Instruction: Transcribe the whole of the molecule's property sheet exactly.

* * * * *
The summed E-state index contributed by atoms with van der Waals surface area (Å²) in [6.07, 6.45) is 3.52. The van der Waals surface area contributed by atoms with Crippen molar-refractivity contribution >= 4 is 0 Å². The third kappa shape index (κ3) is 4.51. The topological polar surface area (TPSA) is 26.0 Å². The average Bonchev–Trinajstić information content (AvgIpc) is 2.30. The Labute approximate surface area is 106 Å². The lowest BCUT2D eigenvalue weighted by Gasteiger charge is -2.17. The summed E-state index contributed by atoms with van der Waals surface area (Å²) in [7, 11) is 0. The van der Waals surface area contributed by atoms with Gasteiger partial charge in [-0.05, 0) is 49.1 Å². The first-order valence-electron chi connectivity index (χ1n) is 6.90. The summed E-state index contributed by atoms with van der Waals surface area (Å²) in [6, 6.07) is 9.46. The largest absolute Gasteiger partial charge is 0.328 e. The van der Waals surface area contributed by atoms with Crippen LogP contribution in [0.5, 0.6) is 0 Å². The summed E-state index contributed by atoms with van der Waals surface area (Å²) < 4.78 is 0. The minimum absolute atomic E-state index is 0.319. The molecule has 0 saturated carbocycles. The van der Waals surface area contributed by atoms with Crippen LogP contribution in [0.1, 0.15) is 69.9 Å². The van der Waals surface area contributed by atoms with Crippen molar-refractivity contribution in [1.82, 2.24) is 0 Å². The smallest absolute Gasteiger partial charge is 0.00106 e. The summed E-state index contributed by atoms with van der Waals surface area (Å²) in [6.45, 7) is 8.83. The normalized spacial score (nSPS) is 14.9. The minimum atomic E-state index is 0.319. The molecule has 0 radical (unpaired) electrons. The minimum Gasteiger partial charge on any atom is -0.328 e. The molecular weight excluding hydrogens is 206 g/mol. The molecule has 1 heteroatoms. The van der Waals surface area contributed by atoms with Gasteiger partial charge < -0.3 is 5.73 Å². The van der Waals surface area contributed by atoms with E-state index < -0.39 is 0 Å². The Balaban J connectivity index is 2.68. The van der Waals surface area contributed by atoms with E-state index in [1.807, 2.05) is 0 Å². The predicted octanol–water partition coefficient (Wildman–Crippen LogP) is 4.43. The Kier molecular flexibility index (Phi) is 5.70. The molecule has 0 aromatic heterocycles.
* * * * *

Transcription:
The summed E-state index contributed by atoms with van der Waals surface area (Å²) in [6.07, 6.45) is 3.52. The van der Waals surface area contributed by atoms with Crippen molar-refractivity contribution >= 4 is 0 Å². The third kappa shape index (κ3) is 4.51. The topological polar surface area (TPSA) is 26.0 Å². The average Bonchev–Trinajstić information content (AvgIpc) is 2.30. The Labute approximate surface area is 106 Å². The lowest BCUT2D eigenvalue weighted by Gasteiger charge is -2.17. The summed E-state index contributed by atoms with van der Waals surface area (Å²) in [7, 11) is 0. The van der Waals surface area contributed by atoms with Gasteiger partial charge in [-0.05, 0) is 49.1 Å². The first-order valence-electron chi connectivity index (χ1n) is 6.90. The summed E-state index contributed by atoms with van der Waals surface area (Å²) in [6, 6.07) is 9.46. The largest absolute Gasteiger partial charge is 0.328 e. The van der Waals surface area contributed by atoms with Crippen LogP contribution in [0.5, 0.6) is 0 Å². The summed E-state index contributed by atoms with van der Waals surface area (Å²) < 4.78 is 0. The minimum absolute atomic E-state index is 0.319. The molecule has 0 saturated carbocycles. The van der Waals surface area contributed by atoms with Crippen LogP contribution in [0.1, 0.15) is 69.9 Å². The van der Waals surface area contributed by atoms with Crippen molar-refractivity contribution in [1.82, 2.24) is 0 Å². The smallest absolute Gasteiger partial charge is 0.00106 e. The summed E-state index contributed by atoms with van der Waals surface area (Å²) in [6.45, 7) is 8.83. The normalized spacial score (nSPS) is 14.9. The minimum atomic E-state index is 0.319. The molecule has 0 radical (unpaired) electrons. The minimum Gasteiger partial charge on any atom is -0.328 e. The molecular weight excluding hydrogens is 206 g/mol. The molecule has 1 heteroatoms. The van der Waals surface area contributed by atoms with Gasteiger partial charge < -0.3 is 5.73 Å². The van der Waals surface area contributed by atoms with E-state index < -0.39 is 0 Å². The Balaban J connectivity index is 2.68. The van der Waals surface area contributed by atoms with E-state index in [1.807, 2.05) is 0 Å². The predicted octanol–water partition coefficient (Wildman–Crippen LogP) is 4.43. The Kier molecular flexibility index (Phi) is 5.70. The molecule has 0 aromatic heterocycles.